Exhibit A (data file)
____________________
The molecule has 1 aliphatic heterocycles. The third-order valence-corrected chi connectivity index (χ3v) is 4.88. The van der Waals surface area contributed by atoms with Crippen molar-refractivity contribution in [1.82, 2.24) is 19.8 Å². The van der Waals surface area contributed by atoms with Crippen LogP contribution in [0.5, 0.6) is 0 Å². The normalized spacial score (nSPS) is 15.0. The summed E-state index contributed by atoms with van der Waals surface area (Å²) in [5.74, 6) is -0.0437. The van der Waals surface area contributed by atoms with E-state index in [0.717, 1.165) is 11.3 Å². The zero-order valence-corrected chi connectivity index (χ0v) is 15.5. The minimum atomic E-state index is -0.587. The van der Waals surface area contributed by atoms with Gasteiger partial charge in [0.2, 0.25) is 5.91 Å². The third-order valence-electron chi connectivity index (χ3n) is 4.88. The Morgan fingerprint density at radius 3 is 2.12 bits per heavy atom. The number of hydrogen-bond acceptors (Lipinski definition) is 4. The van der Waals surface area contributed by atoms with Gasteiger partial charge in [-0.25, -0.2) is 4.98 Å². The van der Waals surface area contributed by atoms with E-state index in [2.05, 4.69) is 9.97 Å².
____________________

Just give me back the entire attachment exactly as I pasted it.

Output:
The molecule has 1 aliphatic heterocycles. The third-order valence-corrected chi connectivity index (χ3v) is 4.88. The van der Waals surface area contributed by atoms with Crippen molar-refractivity contribution in [1.82, 2.24) is 19.8 Å². The van der Waals surface area contributed by atoms with Crippen LogP contribution in [0.5, 0.6) is 0 Å². The normalized spacial score (nSPS) is 15.0. The summed E-state index contributed by atoms with van der Waals surface area (Å²) in [5.74, 6) is -0.0437. The van der Waals surface area contributed by atoms with E-state index in [0.717, 1.165) is 11.3 Å². The zero-order valence-corrected chi connectivity index (χ0v) is 15.5. The minimum atomic E-state index is -0.587. The van der Waals surface area contributed by atoms with Gasteiger partial charge in [0.2, 0.25) is 5.91 Å². The third-order valence-electron chi connectivity index (χ3n) is 4.88. The Morgan fingerprint density at radius 3 is 2.12 bits per heavy atom. The number of hydrogen-bond acceptors (Lipinski definition) is 4. The van der Waals surface area contributed by atoms with Gasteiger partial charge in [-0.25, -0.2) is 4.98 Å². The van der Waals surface area contributed by atoms with E-state index in [2.05, 4.69) is 9.97 Å².